Everyone Wanting Their Own Way

Jon was 14, a handsome, tough young man. A likable guy, he noticed the pictures on the wall of my office and asked what it took to graduate from the college I’d attended. Someday he wanted to be a professional man, he said. I found out that he liked sports, reading, and church, and had lots of friends.

But when it came to talking about his folks, his eyes became slits, his lips pressed into a line, and his voice raised a couple of levels as he shrilled, “I hate them!”’

Jon’s parents had visited me earlier. They were concerned because there was constant friction between them and Jon. When he cleaned his room, he never did a thorough job. If they asked him to cut the grass, it would take four days. The previous Sunday, he had refused to wear his best pants to church, and instead he wore jeans.

Jon’s insubordination made his parents furious, they admitted. Jon got furious in return, and usually he wouldn’t do what he was told until they threatened to punish him.

“Why do you hate your folks?”’ I asked Jon.

He seemed to know the reason very well.

“’They want me to jump whenever they say. If I go out and come in five minutes late, one of them is waiting with an angry sermon. I’m not supposed to fight with my brother, but they fight with each other. Dad works late a lot and never lets Mom know. She gets mad and we eat without him.

“’Dad throws his clothes around, and Mom picks up after him, but she makes me hang up my clothes. The back door needed the handle fixed all summer, and Dad hasn’t fixed it yet. But I’m supposed to do everything right now. My mom will sometimes tell me I can go out, and Dad comes home and tells me I can’t.”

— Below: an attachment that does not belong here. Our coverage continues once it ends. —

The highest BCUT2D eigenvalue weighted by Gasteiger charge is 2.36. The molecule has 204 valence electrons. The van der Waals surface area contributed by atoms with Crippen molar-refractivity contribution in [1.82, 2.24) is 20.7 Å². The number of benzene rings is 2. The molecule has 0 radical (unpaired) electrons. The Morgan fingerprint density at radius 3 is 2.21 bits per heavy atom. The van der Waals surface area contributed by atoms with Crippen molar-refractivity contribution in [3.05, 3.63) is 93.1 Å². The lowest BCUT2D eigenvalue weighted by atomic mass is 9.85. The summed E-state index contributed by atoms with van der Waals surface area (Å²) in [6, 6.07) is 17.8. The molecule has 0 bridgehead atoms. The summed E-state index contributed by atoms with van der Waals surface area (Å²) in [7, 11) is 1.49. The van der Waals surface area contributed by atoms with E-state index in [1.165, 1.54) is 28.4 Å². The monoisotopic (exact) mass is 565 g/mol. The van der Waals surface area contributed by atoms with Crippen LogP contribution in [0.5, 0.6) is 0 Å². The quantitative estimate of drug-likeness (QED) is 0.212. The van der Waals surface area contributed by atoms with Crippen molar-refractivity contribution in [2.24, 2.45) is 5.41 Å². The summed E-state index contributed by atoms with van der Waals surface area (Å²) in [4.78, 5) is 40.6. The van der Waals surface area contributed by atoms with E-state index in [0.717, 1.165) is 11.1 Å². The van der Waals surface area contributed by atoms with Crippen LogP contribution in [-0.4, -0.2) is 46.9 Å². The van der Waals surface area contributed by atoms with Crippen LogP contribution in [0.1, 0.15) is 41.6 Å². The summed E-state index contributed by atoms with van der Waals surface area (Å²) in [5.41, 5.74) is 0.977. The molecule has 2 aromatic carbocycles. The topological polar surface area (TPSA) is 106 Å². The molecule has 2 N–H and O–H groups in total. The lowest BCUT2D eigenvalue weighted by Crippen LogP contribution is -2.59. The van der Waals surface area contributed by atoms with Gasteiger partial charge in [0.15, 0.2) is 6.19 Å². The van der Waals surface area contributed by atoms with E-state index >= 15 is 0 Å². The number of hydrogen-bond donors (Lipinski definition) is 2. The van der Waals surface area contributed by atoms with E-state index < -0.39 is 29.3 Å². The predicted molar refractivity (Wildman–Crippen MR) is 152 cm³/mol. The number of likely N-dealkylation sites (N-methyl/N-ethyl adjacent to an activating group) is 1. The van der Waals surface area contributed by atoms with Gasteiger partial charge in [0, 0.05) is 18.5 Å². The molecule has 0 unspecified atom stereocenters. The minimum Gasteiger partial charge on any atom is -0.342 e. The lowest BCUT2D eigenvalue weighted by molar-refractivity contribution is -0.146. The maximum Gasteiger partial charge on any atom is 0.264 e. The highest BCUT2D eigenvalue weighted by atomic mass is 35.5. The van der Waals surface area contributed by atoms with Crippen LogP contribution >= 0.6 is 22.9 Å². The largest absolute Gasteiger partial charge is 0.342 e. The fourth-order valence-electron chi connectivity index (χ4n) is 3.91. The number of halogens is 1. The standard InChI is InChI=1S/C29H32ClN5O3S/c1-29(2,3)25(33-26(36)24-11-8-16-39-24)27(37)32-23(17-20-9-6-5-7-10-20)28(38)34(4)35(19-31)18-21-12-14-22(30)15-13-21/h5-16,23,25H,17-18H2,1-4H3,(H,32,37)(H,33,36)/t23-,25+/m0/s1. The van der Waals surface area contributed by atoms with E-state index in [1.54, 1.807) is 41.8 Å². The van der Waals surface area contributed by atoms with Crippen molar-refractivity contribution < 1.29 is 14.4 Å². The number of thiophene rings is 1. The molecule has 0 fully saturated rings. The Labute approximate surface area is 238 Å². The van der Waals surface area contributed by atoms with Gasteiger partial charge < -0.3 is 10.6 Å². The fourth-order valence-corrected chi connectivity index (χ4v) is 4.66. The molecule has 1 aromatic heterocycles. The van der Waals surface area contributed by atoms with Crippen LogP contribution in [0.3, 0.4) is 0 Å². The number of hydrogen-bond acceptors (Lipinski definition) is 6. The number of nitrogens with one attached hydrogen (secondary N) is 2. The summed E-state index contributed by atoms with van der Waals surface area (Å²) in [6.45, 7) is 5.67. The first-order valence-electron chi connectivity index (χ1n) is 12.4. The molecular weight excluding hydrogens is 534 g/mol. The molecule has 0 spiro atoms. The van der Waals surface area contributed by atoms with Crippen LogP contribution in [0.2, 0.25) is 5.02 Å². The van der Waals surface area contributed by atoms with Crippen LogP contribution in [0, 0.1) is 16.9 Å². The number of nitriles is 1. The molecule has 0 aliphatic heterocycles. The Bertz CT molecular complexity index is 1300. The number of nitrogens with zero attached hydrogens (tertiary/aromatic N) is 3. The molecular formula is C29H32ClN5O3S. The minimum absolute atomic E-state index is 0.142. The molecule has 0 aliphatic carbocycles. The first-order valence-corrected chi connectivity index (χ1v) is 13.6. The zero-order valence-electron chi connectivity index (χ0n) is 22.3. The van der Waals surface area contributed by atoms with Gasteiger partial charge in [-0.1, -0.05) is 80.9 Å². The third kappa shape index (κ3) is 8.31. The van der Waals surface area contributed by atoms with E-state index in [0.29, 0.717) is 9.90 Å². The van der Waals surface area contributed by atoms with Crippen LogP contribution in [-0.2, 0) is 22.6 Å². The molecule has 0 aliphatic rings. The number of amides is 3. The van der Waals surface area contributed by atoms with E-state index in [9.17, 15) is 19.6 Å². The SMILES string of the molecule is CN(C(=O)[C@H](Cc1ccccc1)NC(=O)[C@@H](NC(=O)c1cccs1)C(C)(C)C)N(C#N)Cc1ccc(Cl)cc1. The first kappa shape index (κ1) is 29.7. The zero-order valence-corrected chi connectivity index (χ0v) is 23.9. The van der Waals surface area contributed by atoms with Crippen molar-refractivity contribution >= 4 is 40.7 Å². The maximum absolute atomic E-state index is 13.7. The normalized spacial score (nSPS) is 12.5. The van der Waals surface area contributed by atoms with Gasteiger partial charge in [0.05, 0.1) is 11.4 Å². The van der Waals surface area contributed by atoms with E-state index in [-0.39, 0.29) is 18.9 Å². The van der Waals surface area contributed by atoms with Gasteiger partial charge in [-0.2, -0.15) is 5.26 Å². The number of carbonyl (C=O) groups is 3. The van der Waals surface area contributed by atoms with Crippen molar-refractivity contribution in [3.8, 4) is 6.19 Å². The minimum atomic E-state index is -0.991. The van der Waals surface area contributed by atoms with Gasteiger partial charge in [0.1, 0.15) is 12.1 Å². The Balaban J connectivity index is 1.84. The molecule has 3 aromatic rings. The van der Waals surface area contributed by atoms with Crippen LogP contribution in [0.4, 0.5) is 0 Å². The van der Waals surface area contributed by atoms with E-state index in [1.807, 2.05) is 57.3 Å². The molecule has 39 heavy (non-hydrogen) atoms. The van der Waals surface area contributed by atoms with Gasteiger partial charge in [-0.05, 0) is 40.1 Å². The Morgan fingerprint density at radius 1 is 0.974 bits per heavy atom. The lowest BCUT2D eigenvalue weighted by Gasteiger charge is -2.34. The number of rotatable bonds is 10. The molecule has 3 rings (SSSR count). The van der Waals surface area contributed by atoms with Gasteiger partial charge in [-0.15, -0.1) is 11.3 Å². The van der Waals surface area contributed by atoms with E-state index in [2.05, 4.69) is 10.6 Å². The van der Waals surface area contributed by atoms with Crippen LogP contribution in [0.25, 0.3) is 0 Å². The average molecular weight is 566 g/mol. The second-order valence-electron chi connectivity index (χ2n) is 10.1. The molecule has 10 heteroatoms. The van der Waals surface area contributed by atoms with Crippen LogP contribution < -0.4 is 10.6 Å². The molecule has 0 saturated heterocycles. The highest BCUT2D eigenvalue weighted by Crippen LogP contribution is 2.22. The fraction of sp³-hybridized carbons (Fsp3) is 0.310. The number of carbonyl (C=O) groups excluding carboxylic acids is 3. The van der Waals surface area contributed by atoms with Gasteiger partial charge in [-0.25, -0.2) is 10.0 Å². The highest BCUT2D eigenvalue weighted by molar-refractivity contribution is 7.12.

If Jon’s story was true, it was a picture of each one in the family for himself. Mom wanted her way, Dad his, and Jon his. Jon got jumped on constantly for following the same pattern as his folks followed.

When I told Jon’s parents about his explanation of the home situation, they were furious and embarrassed. Eventually, they came around to recognizing it as the truth.

What was needed in this family is described beautifully in Colossians 3:13, “Bear with each other and forgive whatever grievances you may have against one another. Forgive as the Lord forgave you.”

Jon’s folks began to see their problem as a family civil war–with each side wanting to win. The parents proceeded, repentantly, to straighten out the disagreements between themselves, asking God to give them a loving spirit toward each other. They are on the road to a solution, but Jon may be as bad off as ever.

“I’ll change if they do,” he says stubbornly. He still needs to apply Colossians 3:13 to his own life. And his hate is a sin before God. With God’s standard and his parents’ good example before him, Jon has no excuse whatsoever; but he needs to make the decision himself.


The names and certain details in this true case history have been changed to protect each person’s identity and privacy.